Thaddeus Musoke, the Kampala City Traders Association (KACITA) Chairman
NewVision Reporter
Journalist @NewVision

As businesses struggle to pick up after the COVID-19 crisis, the rise in prices has hit a flashpoint, and traders are calling for quick fixes.

According to Thaddeus Musoke, the Kampala City Traders Association (KACITA) Chairman, the government should come in handy and try to fix the rail transport question and allow them to import from elsewhere where essential commodities are relatively cheaper.

Traders are calling for the revamping of rail services if the government cannot regulate increasing fuel pump prices.

 “We call for active railway services to substitute the cost of skyrocketing fuel in the country. I stay in Mukono, and I spend sh50,000 to and from there. If the train and commercial buses are activated, we would save up sh1billion…,” he told the New Vision in an interview.

Musoke said the government should also consider the alternative route through Dar es Salaam for goods from and to Uganda if the Mombasa route is becoming a challenge.

The Mombasa - Kampala route has always been preferred as the first door but it has been characterised by long queues and the looming strikes by fuel truck drivers in Kenya recently, something traders say has caused a spike in commodity prices in Uganda.

He noted that there is no consumer protection due to the increased demand for essential products; consumers are facing wrath from local manufacturers who are overwhelmed by demand from the region, and as traders, they need another alternative source for substitutes.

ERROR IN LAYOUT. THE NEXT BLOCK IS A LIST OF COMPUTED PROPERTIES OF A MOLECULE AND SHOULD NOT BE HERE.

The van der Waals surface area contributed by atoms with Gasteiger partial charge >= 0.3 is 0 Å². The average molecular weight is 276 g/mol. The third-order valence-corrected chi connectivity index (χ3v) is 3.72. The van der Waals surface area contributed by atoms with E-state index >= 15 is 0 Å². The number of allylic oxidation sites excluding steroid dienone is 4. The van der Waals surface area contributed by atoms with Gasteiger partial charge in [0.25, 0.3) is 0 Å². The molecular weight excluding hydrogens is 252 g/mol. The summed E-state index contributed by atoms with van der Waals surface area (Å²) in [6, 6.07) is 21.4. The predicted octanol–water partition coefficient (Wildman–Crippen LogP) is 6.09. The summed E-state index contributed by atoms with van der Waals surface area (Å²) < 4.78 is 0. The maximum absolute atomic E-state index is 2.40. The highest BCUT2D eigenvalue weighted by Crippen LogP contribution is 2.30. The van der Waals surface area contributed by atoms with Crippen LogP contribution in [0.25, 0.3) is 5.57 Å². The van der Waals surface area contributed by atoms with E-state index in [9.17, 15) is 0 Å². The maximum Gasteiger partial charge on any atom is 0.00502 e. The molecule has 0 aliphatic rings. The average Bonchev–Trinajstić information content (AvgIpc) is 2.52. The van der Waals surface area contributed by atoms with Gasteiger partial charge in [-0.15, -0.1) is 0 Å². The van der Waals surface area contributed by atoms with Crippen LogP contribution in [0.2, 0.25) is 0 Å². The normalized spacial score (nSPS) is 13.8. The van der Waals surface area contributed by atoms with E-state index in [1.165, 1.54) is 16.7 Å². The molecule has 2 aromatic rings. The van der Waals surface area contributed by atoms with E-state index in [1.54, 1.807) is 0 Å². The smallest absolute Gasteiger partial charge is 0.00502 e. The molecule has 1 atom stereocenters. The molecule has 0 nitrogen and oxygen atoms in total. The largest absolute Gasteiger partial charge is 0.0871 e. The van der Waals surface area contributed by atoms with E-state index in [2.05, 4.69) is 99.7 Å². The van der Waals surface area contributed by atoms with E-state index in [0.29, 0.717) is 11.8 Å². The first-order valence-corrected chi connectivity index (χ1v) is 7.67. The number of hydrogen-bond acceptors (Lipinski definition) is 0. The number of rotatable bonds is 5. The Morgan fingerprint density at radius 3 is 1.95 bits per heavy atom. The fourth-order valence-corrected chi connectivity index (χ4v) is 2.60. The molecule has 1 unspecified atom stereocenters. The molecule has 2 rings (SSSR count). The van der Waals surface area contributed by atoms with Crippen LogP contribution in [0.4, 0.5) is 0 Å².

“We ask the government to allow us to import essential commodities because here, the commodities have become very expensive to afford,” he explained.

According to Musoke, traders can step in with options for cheaper commodities if the commodities remain expensive.

He asked the government to reign on the prices of fuel and also initiate a policy in which public transport is a priority.

Musoke cries foul over low purchasing power and the prevailing increase of rent fees by landlords.

 “It is hard to find a promising business. We thought when schools open, things will get better, but the parents are also crying because, in Kikuubo, scholastic materials are expensive,” he said.

Both waves of COVID-19 and the containment measures, especially the two lockdowns, have had an unprecedented impact on Uganda’s businesses.

Francis Kisiriginya, the Chief Membership Officer at Private Sector Foundation Uganda (PSFU), told the New Vision that although the economy was completely shattered, it will eventually bounce back.

Since February, he said, “the economy was performing at 7%, but the problem now is the sky-rocketing prices. The economy is improving, and we only need to empower it and be patient.”

He observed that the night economy was yet to pick up.

Essential commodities like cooking oil prices have increased by 21% and 77% in the last three months and one year. The price of bar soap has increased by 20% and petrol by 15% in the same period.

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